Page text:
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Global Weak Links Challenge Growth

May 09, 2022

Read Time 2 MIN


Global factors continue to weigh on China’s and Europe’s growth outlook, but how much negative news is already priced in?

EMEA Growth, Fiscal, Inflation Risks 

We are on a research trip in Central Europe this week, and, of course, Russia’s invasion of Ukraine continues to dominate discussions – including both humanitarian issues and policy challenges created by additional inflation risks, more pressure on regional budgets and stronger growth headwinds. The twin deficit problem is making a comeback – especially in Hungary, where a sum of the fiscal deficit and the current account deficit can reach 14-15% of GDP this year if current trends continue. The Russian oil embargo is a key factor here – and one interesting possibility mentioned during our discussions in Hungary is that the government might use it as a bargaining tool in talks with the European Union about the reconstruction funds. The first day of the trip strengthened our near-term bearish views on Hungary’s Fixed Income exposure. Longer-term, when inflation starts to peak, the market’s very aggressive expectations for the policy rate might create some interesting opportunities – but not yet.

China Growth and Global Risks

Europe – including emerging markets (EM) Europe – is considered one of the world’s “weak links” as regards the growth outlook due to the spillovers from the Russia/Ukraine war. And it looks like global factors might add to near-term growth concerns in China – via the net exports channel. China’s exports growth moderated to 3.9% year-on-year in April, with exports to Russia dropping by mind-blowing 26% year-on-year. A big decline in the new export orders PMI (Purchasing Managers Index – see chart below) signals that the worst is not over yet. The growth headwinds, capital outflows and the narrowing interest rates differential are the main factors pushing the Chinese renminbi weaker against the U.S. dollar – the currency was down by another 93bps today (as of 7:15am ET, according to Bloomberg LP). For now, authorities are sticking to their “targeted stimulus” game-plan – but for now much longer?

LATAM Growth and Tightening Cycles

The GDP outlook might be showing tentative signs of improvement in parts of LATAM, but persisting inflation is a major policy challenge because aggressive rate hikes are anti-growth. Even though Mexico’s headline inflation print was a touch lower than expected in April, it still accelerated to 7.68% year-on-year. Core inflation surprised to the upside as well. So, it is hard to see the central bank not raising its policy rate by another 50bps at its next meeting – despite Mexico’s 2022 real GDP growth being downgraded to 2%. Stay tuned!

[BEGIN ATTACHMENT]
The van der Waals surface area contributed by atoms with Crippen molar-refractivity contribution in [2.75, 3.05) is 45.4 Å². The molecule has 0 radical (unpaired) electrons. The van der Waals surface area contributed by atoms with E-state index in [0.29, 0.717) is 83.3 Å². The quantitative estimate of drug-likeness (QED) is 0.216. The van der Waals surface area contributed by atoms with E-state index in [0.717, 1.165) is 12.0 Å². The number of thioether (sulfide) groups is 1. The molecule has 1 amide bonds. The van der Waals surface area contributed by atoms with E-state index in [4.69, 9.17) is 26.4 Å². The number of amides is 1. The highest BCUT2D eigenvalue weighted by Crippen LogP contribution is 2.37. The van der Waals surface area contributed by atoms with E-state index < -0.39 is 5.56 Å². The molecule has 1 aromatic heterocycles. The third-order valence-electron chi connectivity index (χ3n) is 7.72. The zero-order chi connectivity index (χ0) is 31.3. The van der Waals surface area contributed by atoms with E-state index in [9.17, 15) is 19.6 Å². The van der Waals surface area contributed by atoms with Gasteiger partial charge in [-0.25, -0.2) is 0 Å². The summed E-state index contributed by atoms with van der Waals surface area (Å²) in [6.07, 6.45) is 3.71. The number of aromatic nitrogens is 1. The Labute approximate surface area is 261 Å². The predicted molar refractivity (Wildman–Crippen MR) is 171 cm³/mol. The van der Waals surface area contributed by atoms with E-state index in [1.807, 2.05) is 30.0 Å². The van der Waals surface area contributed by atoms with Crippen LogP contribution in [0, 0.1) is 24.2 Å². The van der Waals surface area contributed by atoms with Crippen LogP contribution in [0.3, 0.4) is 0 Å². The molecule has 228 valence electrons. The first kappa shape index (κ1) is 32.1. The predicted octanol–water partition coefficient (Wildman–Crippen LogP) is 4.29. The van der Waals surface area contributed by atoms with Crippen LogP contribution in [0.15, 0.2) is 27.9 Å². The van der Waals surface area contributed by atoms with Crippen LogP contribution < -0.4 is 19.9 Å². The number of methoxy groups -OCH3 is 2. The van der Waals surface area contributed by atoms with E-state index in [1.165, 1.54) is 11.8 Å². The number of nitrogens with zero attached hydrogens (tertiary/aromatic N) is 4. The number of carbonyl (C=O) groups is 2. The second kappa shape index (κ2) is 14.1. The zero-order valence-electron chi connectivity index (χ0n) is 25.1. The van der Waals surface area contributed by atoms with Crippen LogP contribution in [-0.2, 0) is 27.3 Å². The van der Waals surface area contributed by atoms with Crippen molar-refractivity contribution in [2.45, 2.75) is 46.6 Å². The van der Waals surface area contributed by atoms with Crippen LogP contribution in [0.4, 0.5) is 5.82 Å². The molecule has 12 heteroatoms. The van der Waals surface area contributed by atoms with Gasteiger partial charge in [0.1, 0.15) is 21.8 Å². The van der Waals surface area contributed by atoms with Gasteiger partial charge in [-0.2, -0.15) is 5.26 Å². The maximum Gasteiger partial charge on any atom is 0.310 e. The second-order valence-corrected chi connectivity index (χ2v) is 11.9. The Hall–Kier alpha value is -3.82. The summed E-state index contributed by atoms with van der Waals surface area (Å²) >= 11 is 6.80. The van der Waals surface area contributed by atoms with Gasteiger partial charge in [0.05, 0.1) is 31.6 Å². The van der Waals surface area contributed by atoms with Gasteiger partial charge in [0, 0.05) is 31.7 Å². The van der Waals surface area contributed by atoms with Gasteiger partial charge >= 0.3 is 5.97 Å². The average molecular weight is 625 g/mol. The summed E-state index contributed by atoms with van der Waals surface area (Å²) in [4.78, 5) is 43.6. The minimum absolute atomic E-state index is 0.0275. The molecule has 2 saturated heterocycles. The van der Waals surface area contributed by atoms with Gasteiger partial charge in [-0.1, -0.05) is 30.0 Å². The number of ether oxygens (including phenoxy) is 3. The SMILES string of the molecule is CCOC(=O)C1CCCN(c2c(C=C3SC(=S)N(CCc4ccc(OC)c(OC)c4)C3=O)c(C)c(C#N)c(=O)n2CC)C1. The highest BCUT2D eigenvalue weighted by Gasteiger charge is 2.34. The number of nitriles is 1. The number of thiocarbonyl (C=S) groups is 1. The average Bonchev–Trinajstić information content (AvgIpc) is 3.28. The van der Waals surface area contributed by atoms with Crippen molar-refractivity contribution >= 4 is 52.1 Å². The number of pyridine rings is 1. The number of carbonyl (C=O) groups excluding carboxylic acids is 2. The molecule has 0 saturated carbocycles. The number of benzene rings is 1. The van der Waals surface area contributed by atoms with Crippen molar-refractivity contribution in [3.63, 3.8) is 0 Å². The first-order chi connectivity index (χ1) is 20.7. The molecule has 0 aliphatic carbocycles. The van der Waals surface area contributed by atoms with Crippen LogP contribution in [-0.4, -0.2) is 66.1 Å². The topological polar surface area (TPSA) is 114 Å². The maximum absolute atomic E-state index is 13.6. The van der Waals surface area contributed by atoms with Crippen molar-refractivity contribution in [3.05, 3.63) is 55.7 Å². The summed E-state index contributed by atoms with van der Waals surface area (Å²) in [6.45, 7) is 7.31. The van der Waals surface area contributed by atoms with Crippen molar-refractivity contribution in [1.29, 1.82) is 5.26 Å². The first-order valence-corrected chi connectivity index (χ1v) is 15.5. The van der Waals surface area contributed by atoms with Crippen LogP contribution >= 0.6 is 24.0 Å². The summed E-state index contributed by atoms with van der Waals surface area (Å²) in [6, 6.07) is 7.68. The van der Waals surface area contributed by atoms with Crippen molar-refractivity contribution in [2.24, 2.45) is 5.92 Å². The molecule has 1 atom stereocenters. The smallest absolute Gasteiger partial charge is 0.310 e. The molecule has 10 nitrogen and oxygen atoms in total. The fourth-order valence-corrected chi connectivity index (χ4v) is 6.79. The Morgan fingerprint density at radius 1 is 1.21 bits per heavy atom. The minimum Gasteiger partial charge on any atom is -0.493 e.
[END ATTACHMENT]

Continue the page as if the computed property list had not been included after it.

Chart at a Glance: China’s Weak Exports Weigh on Growth Outlook

Chart at a Glance: China’s Weak Exports Weigh on Growth Outlook

Source: Bloomberg LP

PMI – Purchasing Managers’ Index: economic indicators derived from monthly surveys of private sector companies. A reading above 50 indicates expansion, and a reading below 50 indicates contraction; ISM – Institute for Supply Management PMI: ISM releases an index based on more than 400 purchasing and supply managers surveys; both in the manufacturing and non-manufacturing industries; CPI – Consumer Price Index: an index of the variation in prices paid by typical consumers for retail goods and other items; PPI – Producer Price Index: a family of indexes that measures the average change in selling prices received by domestic producers of goods and services over time; PCE inflation – Personal Consumption Expenditures Price Index: one measure of U.S. inflation, tracking the change in prices of goods and services purchased by consumers throughout the economy; MSCI – Morgan Stanley Capital International: an American provider of equity, fixed income, hedge fund stock market indexes, and equity portfolio analysis tools; VIX – CBOE Volatility Index: an index created by the Chicago Board Options Exchange (CBOE), which shows the market's expectation of 30-day volatility. It is constructed using the implied volatilities on S&P 500 index options.; GBI-EM – JP Morgan’s Government Bond Index – Emerging Markets: comprehensive emerging market debt benchmarks that track local currency bonds issued by Emerging market governments; EMBI – JP Morgan’s Emerging Market Bond Index: JP Morgan's index of dollar-denominated sovereign bonds issued by a selection of emerging market countries; EMBIG - JP Morgan’s Emerging Market Bond Index Global: tracks total returns for traded external debt instruments in emerging markets.

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